Even with the latter, you are always going to find examples of mistakes that could have been avoided. Sometimes though, you have to accept another team deserved their result (for differing reasons, the 2-1 away loss to Manchester City, and the 0-0 home draw with Stoke City spring to this writer's mind).

    Others are less easy to understand, let alone accept. In Tottenham's case, there were a few.

    West Brom and Norwich were good money for their draws early in the season. Even considering their relatively decent seasons, they were games Spurs would have expected to win at White Hart Lane.

    Arsenal turned the screw on Tottenham at the Emirates Stadium in November. Even so, Spurs were willing participants in their 5-2 destruction. First Adebayor got himself sent off, and then the defense combined to play as woeful a 45 minutes as you will ever see.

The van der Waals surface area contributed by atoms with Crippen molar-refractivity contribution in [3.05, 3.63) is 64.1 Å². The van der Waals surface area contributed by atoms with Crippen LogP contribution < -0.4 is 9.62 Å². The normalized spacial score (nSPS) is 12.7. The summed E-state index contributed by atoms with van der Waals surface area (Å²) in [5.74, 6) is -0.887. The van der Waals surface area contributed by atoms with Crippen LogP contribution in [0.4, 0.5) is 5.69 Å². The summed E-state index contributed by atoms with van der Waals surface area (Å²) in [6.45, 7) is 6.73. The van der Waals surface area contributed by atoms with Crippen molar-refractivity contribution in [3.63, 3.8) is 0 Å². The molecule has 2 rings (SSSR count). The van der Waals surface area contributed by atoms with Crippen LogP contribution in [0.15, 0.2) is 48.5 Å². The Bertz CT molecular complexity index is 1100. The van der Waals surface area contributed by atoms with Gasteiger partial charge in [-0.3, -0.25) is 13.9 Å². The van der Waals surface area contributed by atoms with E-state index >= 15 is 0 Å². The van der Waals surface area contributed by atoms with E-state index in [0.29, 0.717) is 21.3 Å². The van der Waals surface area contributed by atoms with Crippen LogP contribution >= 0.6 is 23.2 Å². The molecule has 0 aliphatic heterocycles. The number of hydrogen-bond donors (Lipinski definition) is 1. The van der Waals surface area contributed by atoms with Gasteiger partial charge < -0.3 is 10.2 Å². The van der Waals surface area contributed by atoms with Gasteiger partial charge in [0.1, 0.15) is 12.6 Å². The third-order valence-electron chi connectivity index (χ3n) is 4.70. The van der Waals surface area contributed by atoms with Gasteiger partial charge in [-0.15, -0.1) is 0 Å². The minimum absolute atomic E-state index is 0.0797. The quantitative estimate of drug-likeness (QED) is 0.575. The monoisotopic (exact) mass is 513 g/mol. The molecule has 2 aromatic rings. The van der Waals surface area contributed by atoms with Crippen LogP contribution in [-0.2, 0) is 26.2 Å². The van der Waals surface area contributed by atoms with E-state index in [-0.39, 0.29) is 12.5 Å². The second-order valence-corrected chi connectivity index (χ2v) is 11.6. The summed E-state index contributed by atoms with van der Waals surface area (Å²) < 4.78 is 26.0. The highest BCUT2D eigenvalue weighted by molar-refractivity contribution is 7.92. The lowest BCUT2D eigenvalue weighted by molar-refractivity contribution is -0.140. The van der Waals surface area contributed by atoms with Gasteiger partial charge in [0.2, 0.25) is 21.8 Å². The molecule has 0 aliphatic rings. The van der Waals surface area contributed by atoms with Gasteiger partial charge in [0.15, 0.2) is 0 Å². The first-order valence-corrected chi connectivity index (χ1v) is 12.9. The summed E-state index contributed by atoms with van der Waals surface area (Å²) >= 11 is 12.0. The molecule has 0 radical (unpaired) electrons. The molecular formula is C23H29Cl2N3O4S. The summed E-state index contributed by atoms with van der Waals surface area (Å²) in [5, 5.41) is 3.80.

The frailties of Spurs' defense was to be a common theme of the club's more disappointing moments, especially in the first half of the season. Its apex came when they allowed Everton to score two stoppage times goals in December, when Spurs had been leading 1-0.

    In fairness, a concentrated effort to improve their concentration paid dividends in improved performances over the following months.

    There would, though, still be costly errors from all over the team. Coming as it did after a big win over Arsenal in March, the kamikaze lapses in judgement that cost Spurs at least a point away at Liverpool was a big blow to the team's momentum.

    The following week's defeat by Fulham at home would be Tottenham's last of the season. But the dropped points—against a team who had not beaten the home side in their previous eight visits to White Hart Lane—proved to be especially costly.